One of Ubisoft’s most anticipated titles, Watch Dogs, has finally been given a firm release date after having been delayed numerous times. This means that gamers will no longer have to wonder when they will get the chance to hack the digital city of Chicago.
Watch Dogs will be released worldwide on 27th May 2014 for all intended platforms, except Nintendo’s Wii U. The new release date was revealed at the end of the latest ‘story driven’ trailer for the game.
Geoffroy Sardin, Ubisoft’s Senior Vice President of Sales and Marketing for EMEA, said that “We are pleased to be able to reveal to gamers all over the world the new release date for Watch Dogs” and that “We are extremely confident that the additional time we afforded the dev team to refine and polish the game will be more than worth the wait”.
Although a firm release date for Watch Dogs has finally been set, I have an issue with Sardin’s comment that the ‘additional time’ has been put to good use and that it will be “worth the wait”.
Perhaps Sardin may be correct and that, from a gameplay and underlying technical standpoint, the game is now better. Unfortunately, the same cannot be said for Watch Dogs visuals, which are definitely no longer representative of footage that was once shown at E3 2012 or even E3 2013.
At E3 2013 I was fortunate enough to watch a live demo of Watch Dogs on PlayStation 4 in Sony’s media and press room. The Ubisoft representative assured me, and the other journalists, that what we were seeing was running on “actual PlayStation 4 hardware”. The game impressed both visually and from a gameplay standpoint.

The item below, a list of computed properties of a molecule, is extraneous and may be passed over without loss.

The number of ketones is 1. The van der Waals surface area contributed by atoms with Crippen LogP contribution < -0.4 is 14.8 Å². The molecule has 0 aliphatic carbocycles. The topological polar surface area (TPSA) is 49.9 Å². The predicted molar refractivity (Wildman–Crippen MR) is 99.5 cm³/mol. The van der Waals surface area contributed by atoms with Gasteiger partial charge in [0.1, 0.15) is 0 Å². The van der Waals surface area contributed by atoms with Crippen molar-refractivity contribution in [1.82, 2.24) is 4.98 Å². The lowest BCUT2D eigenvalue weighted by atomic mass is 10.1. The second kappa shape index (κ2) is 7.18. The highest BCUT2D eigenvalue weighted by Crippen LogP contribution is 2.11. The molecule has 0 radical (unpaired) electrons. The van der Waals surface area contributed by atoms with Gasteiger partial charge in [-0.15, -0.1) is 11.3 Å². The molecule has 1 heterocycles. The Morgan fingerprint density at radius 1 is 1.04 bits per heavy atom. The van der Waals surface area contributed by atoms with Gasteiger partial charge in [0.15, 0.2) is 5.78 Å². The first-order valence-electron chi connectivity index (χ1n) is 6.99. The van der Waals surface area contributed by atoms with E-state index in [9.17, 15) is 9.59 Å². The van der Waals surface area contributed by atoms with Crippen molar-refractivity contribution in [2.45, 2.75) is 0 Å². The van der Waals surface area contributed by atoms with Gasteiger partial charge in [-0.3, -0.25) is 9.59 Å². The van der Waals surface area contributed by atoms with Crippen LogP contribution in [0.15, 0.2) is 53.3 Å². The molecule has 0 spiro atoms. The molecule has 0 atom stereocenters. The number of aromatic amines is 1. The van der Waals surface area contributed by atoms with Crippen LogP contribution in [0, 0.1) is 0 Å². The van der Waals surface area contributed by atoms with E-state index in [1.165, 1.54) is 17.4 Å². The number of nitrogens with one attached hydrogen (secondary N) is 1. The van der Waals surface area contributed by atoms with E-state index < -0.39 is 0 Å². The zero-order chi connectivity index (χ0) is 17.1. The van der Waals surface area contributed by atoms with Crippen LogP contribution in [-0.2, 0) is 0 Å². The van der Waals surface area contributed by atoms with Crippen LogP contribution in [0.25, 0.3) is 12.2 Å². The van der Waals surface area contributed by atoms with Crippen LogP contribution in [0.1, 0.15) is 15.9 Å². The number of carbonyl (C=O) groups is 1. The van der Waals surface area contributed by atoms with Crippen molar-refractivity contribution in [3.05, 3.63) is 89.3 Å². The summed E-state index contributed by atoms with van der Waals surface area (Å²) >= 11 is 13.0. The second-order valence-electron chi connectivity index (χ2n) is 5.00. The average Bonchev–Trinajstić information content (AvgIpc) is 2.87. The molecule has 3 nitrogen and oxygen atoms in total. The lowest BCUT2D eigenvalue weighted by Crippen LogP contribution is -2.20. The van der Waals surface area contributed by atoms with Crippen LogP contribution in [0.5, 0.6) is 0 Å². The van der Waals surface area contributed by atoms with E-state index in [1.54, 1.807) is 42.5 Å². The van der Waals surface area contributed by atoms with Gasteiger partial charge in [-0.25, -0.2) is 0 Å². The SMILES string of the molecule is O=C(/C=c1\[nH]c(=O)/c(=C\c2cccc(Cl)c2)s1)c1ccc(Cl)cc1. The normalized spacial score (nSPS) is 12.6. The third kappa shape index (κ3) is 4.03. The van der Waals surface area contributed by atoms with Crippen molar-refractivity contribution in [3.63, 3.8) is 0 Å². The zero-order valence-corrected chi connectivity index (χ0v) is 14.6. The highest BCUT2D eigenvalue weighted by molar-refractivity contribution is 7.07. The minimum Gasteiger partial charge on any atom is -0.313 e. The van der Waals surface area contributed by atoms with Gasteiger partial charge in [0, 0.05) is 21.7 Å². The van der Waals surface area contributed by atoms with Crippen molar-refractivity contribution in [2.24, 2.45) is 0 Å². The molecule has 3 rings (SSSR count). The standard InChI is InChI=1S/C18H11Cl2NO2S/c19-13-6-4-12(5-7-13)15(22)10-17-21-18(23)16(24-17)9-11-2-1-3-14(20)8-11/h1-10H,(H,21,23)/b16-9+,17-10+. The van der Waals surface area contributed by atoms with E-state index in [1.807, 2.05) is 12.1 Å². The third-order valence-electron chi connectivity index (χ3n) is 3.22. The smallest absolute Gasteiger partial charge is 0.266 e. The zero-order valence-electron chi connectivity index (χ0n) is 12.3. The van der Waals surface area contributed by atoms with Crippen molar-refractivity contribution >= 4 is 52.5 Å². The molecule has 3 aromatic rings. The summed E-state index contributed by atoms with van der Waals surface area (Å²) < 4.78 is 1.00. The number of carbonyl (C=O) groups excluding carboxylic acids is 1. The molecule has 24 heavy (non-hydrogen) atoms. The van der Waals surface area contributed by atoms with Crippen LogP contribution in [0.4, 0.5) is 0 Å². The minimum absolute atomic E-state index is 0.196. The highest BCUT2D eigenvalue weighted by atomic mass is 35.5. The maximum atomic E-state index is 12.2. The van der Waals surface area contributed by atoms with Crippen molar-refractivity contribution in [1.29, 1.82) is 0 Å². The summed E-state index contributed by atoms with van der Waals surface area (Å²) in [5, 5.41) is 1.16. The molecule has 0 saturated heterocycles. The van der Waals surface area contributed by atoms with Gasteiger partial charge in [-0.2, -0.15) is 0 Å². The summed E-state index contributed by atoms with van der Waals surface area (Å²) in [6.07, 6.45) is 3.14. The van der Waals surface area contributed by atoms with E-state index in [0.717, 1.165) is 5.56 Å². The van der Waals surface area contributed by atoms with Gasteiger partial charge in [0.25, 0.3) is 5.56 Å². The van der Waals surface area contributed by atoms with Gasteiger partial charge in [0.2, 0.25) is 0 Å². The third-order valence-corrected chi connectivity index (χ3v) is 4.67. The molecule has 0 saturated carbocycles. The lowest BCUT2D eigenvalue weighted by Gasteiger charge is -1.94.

Sadly, the latest trailer for Watch Dogs as well as the recent gameplay preview from Gamestop above, clearly showcases that the game no longer features all of the graphical bells and whistles that were once promised to gamers. The startling difference in graphics can be seen in the gif below, which clearly shows the discrepancy between PlayStation 4 footage from E3 2013 and the recent ‘story trailer’.
Given the additional delays that Watch Dogs has faced, I am perplexed as to why the game, which was allegedly running on next generation hardware over a year ago, now looks the way that it does. One would think that the additional resources and development time would ensure that the game would look better, not worse.
Granted the game does not look bad, it still looks good, but not as good as what was originally shown.
Ultimately, the way a game plays and its story are more important than the visuals. Yet, I still cannot help but feel disappointed by Ubisoft’s inability to deliver on their promises of a visually lush, thriving and beautiful ‘next-generation’ world within which to be immersed.
Owner, founder and editor-in-chief at Vamers, Hans has a vested interest in geek culture and the interactive entertainment industry. With a Masters degree in Communications and Ludology, he is well read and versed in matters relating to video games and communication media, among many other topics of interest.